The institutional system in Mexico has had a blemish since its foundation. With the exception of certain periods in which individualistic authorities that resembled the monarchies of Maximiliano and Agustín de Iturbide or the dictatorships of Porfirio Diaz and Antonio López de Santa Anna, political elites have mostly tried to attach themselves to a model consisting of three branches of government as well as its scheme of weights and counterweights. However, reality always has crushed this utopian institutional framework, and has ended up concentrating power in the head of the Executive Branch.
The Mexican presidential figure has acquired its strength and dominance at the expense of weak counterweights that are subject to its power. History shows that the main periods of stability and economic growth – though not necessarily the best times for a majority of the population – have been characterized by an authoritarian exercise of power. Nevertheless, experience has proven that this has had a high price for long-term development and has resulted in inequitable and unsustainable boom periods. This is no coincidence and the key to understand the cyclical failures of the country’s economic promises lies, amongst other factors, in a lack of strong institutions.
Having said this, confusing institutional strength with control has proved to be a formula with poor results and almost always aimed at weakening the legitimacy of authority. The problem becomes apparent when those who hold power begin to paralyze, to lack a project, and to be unable to focus on certain situations. The current crisis in Mexico, where the Ayotzinapa case is just a symptom of a greater evil, reveals a problem of institutional weakness whose detonator has not been the tragic events in Iguala and other similar occurrences, but in the federal government’s attempt to implement a centralizing governance model that used to work before but no longer has a place- due to its unviability- in contemporary Mexic o.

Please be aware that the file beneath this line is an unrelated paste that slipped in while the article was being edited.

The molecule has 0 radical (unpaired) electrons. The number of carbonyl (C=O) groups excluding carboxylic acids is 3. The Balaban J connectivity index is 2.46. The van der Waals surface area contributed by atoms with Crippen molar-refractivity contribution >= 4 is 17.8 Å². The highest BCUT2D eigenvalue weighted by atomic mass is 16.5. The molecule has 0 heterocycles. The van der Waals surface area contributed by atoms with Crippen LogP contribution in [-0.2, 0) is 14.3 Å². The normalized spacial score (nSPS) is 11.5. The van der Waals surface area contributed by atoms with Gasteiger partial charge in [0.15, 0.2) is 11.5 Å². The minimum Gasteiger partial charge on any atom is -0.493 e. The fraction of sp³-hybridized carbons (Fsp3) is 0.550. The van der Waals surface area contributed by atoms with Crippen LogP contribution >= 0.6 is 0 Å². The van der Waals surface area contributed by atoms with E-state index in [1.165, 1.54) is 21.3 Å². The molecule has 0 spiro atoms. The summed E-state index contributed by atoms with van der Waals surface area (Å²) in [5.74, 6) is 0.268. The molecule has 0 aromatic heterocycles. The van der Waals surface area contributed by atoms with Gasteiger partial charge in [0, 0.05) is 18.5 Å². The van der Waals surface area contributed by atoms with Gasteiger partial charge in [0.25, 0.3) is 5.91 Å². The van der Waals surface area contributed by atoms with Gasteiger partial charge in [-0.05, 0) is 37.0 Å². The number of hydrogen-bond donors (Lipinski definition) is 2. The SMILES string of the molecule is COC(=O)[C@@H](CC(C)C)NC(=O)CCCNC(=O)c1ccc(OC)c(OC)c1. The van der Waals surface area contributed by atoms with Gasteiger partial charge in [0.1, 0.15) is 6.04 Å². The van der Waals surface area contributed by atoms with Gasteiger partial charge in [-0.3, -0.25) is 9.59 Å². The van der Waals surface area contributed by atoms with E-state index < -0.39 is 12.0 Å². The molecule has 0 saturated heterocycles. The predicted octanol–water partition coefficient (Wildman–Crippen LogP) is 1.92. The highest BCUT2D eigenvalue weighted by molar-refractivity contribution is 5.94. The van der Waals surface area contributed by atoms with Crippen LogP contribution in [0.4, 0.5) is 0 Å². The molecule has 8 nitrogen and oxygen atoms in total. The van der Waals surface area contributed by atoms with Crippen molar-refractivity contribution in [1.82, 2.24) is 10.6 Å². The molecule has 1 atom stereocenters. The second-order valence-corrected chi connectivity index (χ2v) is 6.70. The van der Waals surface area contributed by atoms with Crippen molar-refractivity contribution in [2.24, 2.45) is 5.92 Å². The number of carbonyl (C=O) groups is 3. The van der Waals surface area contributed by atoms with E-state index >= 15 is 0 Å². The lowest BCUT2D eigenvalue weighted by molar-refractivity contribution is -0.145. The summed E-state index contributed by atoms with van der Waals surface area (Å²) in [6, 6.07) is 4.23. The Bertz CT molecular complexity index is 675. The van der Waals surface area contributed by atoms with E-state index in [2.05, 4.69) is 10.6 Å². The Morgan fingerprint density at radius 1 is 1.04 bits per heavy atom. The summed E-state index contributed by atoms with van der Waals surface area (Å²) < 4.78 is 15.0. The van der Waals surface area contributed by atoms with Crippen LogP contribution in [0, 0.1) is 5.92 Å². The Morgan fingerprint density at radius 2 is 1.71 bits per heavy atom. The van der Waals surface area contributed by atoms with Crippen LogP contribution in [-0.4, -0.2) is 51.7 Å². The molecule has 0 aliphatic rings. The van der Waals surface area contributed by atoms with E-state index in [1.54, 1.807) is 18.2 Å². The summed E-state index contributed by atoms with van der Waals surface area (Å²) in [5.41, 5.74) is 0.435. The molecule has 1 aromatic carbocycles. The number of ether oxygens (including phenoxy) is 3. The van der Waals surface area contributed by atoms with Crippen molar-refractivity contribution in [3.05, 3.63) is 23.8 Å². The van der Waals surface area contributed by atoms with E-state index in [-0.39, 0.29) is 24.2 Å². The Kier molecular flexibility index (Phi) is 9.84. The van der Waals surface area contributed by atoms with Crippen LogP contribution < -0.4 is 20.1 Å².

On the other hand, almost all criticism to the country’s current situation tends to focus on the President’s work and leadership. This makes sense when taking into account how the Mexican political system has operated for decades. The truth is that political stakeholders, especially those who participate in the legislative and judiciary branches of government, are rarely accountable, a factor that is essential to explain and find solutions for the economic and structural problems of the country. With the first post-Revolution party shift in the executive branch that took place in 2000, it was expected that the system of weights and counterweights would begin to materialize in a spirit of democratic transition. This did not happen. On the contrary, the presidential figure was gradually isolated against a Congress that never was akin to him, a very poor management as well as a constitutional design that, paradoxically, provided him with very few powers. It should be said that the authoritarian power with which the Presidency was held for the first seven decades of PRI in the Presidency did not emanate from the Constitution itself, but from the so-called meta-constitutional powers; in other words, strength that was more powerful than any other law.
Now that it is back as head of the Executive branch, PRI has tried to centralize the power of authority. At first it seemed to do very well with the signing of the Pact for Mexico and the subsequent alliance with the leadership of the two main opposition parties to his government project. However, the agreement was limited to generating a legislative governance, and even though it was key in achieving the eleven structural reforms that have been labeled as necessary for decades, it has proved insufficient in answering two essential questions: first of all, what will happen after these reforms?; and secondly, what actions and what institutional framework is required to address and solve the country’s structural problems? In other words, the elements that are needed for reforms to have their desired effect: governance rather than political negotiation.
It is clear that the current model is obsolete, so it is quite possible that continuing the strategy of placing patch over patch (or pact over pact) will give the exact same results: short-term palliatives that will not solve the actual problem and will only perpetuate it and will exacerbate it as each new crisis arrives.